By Lindsay Toler
By Chad Garrison
By Allison Babka
By Lindsay Toler
By Jake Rossen
By Lindsay Toler
By Kelsey McClure
By Lindsay Toler
Some people collect coins. Others, art. And Mizzou administrator Robert Hall? Why, maggots.
Hall, who is 59 and toils as the school's associate vice provost for research, is one of only a handful of forensic entomologists nationwide whom law enforcement calls on to confirm how long a corpse has been a corpse. The American Academy of Forensic Sciences made Hall a fellow in March, and Unreal caught up with him via telephone last week.
Just to, you know, bug him.
Unreal: How long have you been a forensic entomologist?
Robert Hall: I grew up in this field. My father was an entomologist. He worked on blowflies. So I grew up collecting blowflies.
And those are...?
Decomposer flies that every child is familiar with. They're blue and green and aggregate around a dead animal on the side of the road. Without blowflies, we'd be up to our armpits in dead squirrels and raccoons and other animals.
You grew up where?
Bet there was some good road kill around there!
Do you show up at a crime scene?
You can, and I have occasionally. Typically the evidence is collected by the crime-scene technicians, then they will preserve it for you.
Well, the female [fly] is going to do everything she can to deposit her eggs in a spot that will give those eggs the best chance to survive. The warmer the temperature gets, the faster the insects develop. Once you know the species of fly involved and the temperature that prevailed during the period of time the fly developed, you can figure out how long it could have taken for the fly to develop from the egg to the stage collected by the crime-scene technician. And that would be the minimum period of time that the individual would have been dead.
The bugs always pretty much look normal?
They do. By the way, the whole medical-criminal aspect is only a fraction of what the forensic entomologist does. Most of what I'm involved with are civil cases. It may be a spider bite somebody sues their landlord, say. And you wouldn't believe how much fraud there is in fast food, where somebody will come back an hour later and tell the manager, "Look what you sold me," and the hamburger is full of maggots. We get cases all the time dealing with nursing-home neglect a person who has gangrenous ulcers from advanced diabetes; it's almost impossible to keep the flies off them. Or when a relative discovers Grandpa with a diaper full of maggots, somebody is going to be sued. That happens on a more frequent basis than you would think.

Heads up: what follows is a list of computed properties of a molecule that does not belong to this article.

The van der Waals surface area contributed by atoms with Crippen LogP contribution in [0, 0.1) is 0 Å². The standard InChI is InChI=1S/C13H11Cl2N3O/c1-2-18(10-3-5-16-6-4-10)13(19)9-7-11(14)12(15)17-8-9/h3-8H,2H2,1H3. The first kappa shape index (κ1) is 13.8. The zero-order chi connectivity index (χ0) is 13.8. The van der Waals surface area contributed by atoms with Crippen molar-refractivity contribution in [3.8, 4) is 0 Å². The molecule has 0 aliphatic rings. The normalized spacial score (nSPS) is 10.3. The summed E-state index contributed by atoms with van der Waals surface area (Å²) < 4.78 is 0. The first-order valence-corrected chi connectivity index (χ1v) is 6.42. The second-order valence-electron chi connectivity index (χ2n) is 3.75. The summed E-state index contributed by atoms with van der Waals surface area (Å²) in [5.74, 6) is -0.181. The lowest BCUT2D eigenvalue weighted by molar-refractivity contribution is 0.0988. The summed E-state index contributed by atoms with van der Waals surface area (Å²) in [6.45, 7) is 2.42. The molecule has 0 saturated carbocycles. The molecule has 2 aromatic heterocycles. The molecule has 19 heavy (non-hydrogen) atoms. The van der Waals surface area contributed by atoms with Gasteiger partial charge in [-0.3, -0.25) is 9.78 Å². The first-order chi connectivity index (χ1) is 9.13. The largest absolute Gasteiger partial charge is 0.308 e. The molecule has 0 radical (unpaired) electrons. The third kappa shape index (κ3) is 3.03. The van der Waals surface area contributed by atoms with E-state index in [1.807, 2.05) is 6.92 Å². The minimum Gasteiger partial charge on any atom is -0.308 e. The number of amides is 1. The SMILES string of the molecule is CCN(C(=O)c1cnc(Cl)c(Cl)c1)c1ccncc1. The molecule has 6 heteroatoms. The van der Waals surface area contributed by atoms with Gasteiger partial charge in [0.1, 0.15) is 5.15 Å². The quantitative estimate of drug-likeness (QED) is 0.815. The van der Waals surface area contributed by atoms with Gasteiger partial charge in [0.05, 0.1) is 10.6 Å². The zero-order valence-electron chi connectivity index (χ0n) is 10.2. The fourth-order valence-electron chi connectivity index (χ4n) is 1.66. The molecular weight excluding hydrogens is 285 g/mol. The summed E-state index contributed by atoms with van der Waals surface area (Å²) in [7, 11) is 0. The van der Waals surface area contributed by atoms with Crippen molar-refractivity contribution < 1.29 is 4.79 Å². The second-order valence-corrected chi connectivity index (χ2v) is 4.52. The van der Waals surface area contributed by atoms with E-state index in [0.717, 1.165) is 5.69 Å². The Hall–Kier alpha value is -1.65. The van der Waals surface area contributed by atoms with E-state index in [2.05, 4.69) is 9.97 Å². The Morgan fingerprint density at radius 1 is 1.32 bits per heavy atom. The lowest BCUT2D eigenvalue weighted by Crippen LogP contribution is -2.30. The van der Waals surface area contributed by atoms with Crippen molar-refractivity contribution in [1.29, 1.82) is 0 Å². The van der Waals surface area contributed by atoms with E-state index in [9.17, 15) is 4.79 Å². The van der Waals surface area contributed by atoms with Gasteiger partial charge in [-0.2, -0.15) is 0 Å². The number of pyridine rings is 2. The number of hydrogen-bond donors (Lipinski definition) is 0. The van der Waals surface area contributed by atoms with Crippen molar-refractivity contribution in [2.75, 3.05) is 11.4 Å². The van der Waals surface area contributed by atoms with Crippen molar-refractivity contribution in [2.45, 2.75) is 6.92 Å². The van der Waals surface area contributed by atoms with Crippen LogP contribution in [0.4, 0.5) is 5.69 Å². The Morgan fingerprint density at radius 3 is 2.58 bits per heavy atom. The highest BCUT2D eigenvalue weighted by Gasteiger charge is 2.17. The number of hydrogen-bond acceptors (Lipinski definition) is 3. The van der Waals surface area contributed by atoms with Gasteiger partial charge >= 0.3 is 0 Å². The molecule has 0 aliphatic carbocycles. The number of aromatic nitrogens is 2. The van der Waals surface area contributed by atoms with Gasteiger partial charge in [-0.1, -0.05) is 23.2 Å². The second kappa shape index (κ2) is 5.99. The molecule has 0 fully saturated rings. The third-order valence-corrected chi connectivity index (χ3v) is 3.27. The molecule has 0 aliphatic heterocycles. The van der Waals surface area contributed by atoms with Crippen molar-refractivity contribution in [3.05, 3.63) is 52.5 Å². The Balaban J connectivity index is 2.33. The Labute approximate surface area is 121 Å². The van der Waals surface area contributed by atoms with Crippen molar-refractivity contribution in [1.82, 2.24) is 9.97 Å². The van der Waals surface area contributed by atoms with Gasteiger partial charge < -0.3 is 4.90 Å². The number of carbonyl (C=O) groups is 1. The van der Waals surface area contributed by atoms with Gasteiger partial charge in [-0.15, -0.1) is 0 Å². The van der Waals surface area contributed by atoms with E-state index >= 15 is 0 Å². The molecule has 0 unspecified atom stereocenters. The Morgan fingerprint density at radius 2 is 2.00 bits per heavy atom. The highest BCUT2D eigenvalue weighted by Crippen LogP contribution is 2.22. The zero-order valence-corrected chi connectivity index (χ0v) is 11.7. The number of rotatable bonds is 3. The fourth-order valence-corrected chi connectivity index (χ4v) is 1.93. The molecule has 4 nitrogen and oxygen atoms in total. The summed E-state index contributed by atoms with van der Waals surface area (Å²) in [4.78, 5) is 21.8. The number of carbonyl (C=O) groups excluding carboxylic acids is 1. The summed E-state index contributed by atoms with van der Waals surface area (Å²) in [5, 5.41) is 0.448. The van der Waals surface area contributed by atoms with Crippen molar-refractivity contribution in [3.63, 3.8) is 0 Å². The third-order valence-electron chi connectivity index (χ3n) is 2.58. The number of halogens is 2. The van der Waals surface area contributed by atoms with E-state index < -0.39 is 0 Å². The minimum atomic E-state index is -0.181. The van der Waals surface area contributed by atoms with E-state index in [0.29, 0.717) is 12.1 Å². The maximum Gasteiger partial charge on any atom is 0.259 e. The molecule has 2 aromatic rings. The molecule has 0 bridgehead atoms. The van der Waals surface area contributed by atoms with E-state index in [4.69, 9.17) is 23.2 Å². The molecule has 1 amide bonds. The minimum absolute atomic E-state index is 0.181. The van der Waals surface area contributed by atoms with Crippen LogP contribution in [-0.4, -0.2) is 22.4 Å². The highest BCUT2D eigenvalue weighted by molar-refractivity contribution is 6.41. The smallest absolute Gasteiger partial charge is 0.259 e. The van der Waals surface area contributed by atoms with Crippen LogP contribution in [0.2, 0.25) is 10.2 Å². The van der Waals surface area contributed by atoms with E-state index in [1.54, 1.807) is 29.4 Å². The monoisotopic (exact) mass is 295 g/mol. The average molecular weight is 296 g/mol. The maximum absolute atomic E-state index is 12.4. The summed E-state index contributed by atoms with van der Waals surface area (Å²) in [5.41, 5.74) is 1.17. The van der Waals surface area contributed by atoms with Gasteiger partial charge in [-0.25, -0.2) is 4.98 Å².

What's your time worth?
A couple hundred dollars an hour.
Do you keep any of the bugs, or do they go to loved ones?
Well, a family has never requested any.
No kidding? Wired Science
Observation: In sixth grade Unreal was introduced to that centerpiece of Western knowledge, the scientific method, and it's stayed with us although we tend to forget the finer points the morning after a bender.
We're not alone in our fog of incompetence, according to the manufacturers of a hangover remedy called PartySmart, who write in a press release: "In the US, 148 billion dollars is lost each year because of work missed or decreased productivity due to hangovers."
Question:So, when PartySmart invited us to decide which worked better their pill or the remedy offered by the competition, a company called Chaser we put a little method to the madness.
Hypothesis:PartySmart lists a "proprietary herbal blend" as its ingredient; Chaser relies upon a "patent-pending formula of activated calcium carbonate and vegetable carbon (activated charcoal)." We predict constipation.
Experiment:Evening one finds us violating PartySmart's protocol by swallowing the blue inch-long horse pill after downing several Bud Lights, Fat Tires and Incredible Hulks. (You're supposed to pop it a half-hour before the first drink.) Home and drunk, we discover that PartySmart's Makali, Bangalore manufacturers' "clinically proven" claim that its pill "protects your liver" has "not been evaluated by the FDA." Is it by coincidence we awaken the following morning in a fit of sneezing, with a slight stomachache?
On evening two we do things in the proper order: a couple of Chasers chased with Irish beers. On this night we slumber, blissfully and hangover-free, right through our alarm and don't make it to the office until noon.
Analysis: We need to get some work done.
Decision: Hangover relief is bullshit. Just like folks in San Diego don't appreciate spring days because it never rains, you can't appreciate booze without hangovers. Ben Franklin should have said: "Beer is proof that God loves us and wants us to be happy, and hangovers are proof that God wants us to enjoy fast-food croissandwiches and be unproductive at work."
SOBEBODY BUY MY CRAP
Item: Boat dock
Location: Lake of the Ozarks
Issue: May 24
Unreal: Why are you getting rid of your boat dock?
Tom:The lake is requiring that all docks have encapsulated foam floats. I was going to retrofit it but someone talked me into buying a new dock. I wish I hadn't. It would have been cheaper to keep the old dock.